Sailing and the sea are in the Brooks family DNA. Ever since Louise and Ned Brooks were married 30 years ago, they have summered and sailed in and around Martha’s Vineyard, and the three Brooks children grew up on sailboats and sandy beaches.
So it’s not surprising that a parcel of land in Rowayton, Connecticut, overlooking Long Island Sound and its bobbing sailboats, captured the couple’s sea-loving hearts. “The impetus for building this house was to get down by the water,” says Louise, an architectural designer who planned the home. “Now my husband can look out our bedroom window and see his boat moored in the harbor.”
The tall, narrow house sits on a bluff overlooking the harbor, with the rear facade toward the water.
Rooms flow easily one to the other, with few walls to block traffic or views. There is no formal dining room. Instead, a light-filled alcove next to the living room holds table and chairs, with French doors that lead to an outdoor dining area on the terrace.
An outdoor dining spot is sheltered on one side by a tall wall of Bermuda shutters that can be tipped open for light and ventilation. “That dining alcove is so cozy, it’s terrific,” says Louise.
While the floor plan is open, the house feels traditional, thanks to Louise’s classic architectural touches: elegant crown moldings, wide baseboards, rope trim on a mantel, and built-in shelves.
The coastal setting played into the home’s interior design but not with obvious motifs like anchors and sailing flags. “This is our primary residence, and I didn’t want it to be a beachy home,” Louise explains, “so we went with the darker floors and classic details, such as the clean, simple trims.”
A longtime friend, Rowayton interior designer Lynn Morgan, was Louise’s trusted sounding board and adviser. She was totally on board with the clean, neutral palette.
In the living room, Morgan laid down a broad-striped wool rug in foggy gray and cream and repeated the gray hues in accents such as silver bowls and accessories. “There is this serenity with white furniture, white trim, and those beautiful floors,” she says. “The floors add so much depth and warmth.”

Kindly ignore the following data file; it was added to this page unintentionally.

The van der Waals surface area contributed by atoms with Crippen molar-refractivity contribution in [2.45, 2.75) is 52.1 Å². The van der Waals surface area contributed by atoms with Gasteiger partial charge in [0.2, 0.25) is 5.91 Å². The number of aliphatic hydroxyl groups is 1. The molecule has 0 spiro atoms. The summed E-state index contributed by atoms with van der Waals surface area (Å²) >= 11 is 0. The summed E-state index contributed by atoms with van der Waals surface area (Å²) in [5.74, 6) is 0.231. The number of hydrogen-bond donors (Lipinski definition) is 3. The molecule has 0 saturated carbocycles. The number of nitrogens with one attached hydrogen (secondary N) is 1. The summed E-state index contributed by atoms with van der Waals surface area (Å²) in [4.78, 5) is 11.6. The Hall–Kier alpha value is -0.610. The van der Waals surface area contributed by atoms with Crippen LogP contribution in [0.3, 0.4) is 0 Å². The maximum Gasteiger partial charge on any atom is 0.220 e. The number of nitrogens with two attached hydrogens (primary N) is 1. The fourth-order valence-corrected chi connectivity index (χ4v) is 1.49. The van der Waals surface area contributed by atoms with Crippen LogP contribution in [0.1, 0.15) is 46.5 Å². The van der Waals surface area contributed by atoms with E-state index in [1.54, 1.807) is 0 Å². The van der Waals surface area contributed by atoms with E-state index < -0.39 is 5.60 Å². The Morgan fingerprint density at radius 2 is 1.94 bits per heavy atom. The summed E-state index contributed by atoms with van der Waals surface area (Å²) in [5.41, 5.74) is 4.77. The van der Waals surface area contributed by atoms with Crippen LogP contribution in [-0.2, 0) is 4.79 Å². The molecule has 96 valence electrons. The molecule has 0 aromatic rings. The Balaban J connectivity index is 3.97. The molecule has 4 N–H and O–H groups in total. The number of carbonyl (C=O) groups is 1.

Creamy white upholstery and a gray-and-cream striped rug from Elizabeth Eakins set a serene mood. Ship lanterns on the built-in shelves and a painting of Edgartown harbor above the mantel are nods to the coastal setting.
Louise is known for her white and ivory interiors, and this house would be no exception. “White is my favorite color, and we just added some sea-blue turquoises in the kitchen and bedroom for a coastal feel,” she says.
In the kitchen, the range is tucked into an arched niche with a white Waterworks tile backsplash accented with turquoise dots. A similar hue is repeated in the lantern light fixtures from Urban Electric.
In addition to the wood in the living room, Louise laid a gray limestone that absorbs and radiates warmth from the sun in the kitchen and sitting area. “Whenever I do a new house for a client,” she says, “I highly recommend reserving a budget for a special floor. It is one of the most important elements that can change the feel of a home.”
The sofa and armchairs in the sitting area adjacent to the kitchen are covered in a cozy soft-blue corduroy with accents of white piping. Raffia cubes and the coffee and side tables are from Oomph.
Louise often changes out the colors and patterns of pillows and accessories with the season—one of the reasons she loves a white backdrop. Many of the pillows and occasional tables, some with fretwork aprons and wavy borders, are from Oomph, a company Louise founded in 2009 with friends Amy Rice and Patty Hopple.
“The idea was that every room needs some oomph,” explains Louise, “and that by adding a new pillow, table, or chair, you have a new room.” She designs the furnishings, which are custom-made in the United States and sold in a few retail outlets and through interior designers. Several of her painted tables play supporting roles throughout the house.
A backgammon table from Oomph—the custom furnishings company Louise Brooks cofounded with two friends—and two side chairs nestle by a bow window, allowing gamers to enjoy harbor views.